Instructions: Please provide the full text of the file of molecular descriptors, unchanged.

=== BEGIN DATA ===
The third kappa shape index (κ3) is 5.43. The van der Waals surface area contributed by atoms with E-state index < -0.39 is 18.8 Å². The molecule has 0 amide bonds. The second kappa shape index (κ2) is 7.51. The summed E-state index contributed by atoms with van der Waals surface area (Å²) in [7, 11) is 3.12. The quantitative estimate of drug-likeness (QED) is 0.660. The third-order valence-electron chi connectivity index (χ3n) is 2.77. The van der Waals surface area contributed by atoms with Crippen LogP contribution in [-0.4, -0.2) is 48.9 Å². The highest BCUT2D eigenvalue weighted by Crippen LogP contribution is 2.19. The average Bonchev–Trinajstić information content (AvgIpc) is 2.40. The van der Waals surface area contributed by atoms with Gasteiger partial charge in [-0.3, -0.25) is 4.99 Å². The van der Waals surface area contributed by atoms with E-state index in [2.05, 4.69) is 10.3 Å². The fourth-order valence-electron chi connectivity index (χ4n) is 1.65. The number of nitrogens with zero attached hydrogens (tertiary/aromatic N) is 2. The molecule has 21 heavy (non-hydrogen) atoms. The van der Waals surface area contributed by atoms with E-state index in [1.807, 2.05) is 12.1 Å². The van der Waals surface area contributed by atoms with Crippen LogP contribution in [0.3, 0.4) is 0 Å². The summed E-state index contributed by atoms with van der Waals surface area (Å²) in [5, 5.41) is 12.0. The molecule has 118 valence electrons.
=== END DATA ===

The third kappa shape index (κ3) is 5.43. The van der Waals surface area contributed by atoms with E-state index < -0.39 is 18.8 Å². The molecule has 0 amide bonds. The second kappa shape index (κ2) is 7.51. The summed E-state index contributed by atoms with van der Waals surface area (Å²) in [7, 11) is 3.12. The quantitative estimate of drug-likeness (QED) is 0.660. The third-order valence-electron chi connectivity index (χ3n) is 2.77. The van der Waals surface area contributed by atoms with Crippen LogP contribution in [-0.4, -0.2) is 48.9 Å². The highest BCUT2D eigenvalue weighted by Crippen LogP contribution is 2.19. The average Bonchev–Trinajstić information content (AvgIpc) is 2.40. The van der Waals surface area contributed by atoms with Gasteiger partial charge in [-0.3, -0.25) is 4.99 Å². The van der Waals surface area contributed by atoms with E-state index in [2.05, 4.69) is 10.3 Å². The fourth-order valence-electron chi connectivity index (χ4n) is 1.65. The number of nitrogens with zero attached hydrogens (tertiary/aromatic N) is 2. The molecule has 21 heavy (non-hydrogen) atoms. The van der Waals surface area contributed by atoms with E-state index in [1.807, 2.05) is 12.1 Å². The van der Waals surface area contributed by atoms with Crippen LogP contribution in [0.3, 0.4) is 0 Å². The summed E-state index contributed by atoms with van der Waals surface area (Å²) in [5, 5.41) is 12.0. The molecule has 118 valence electrons.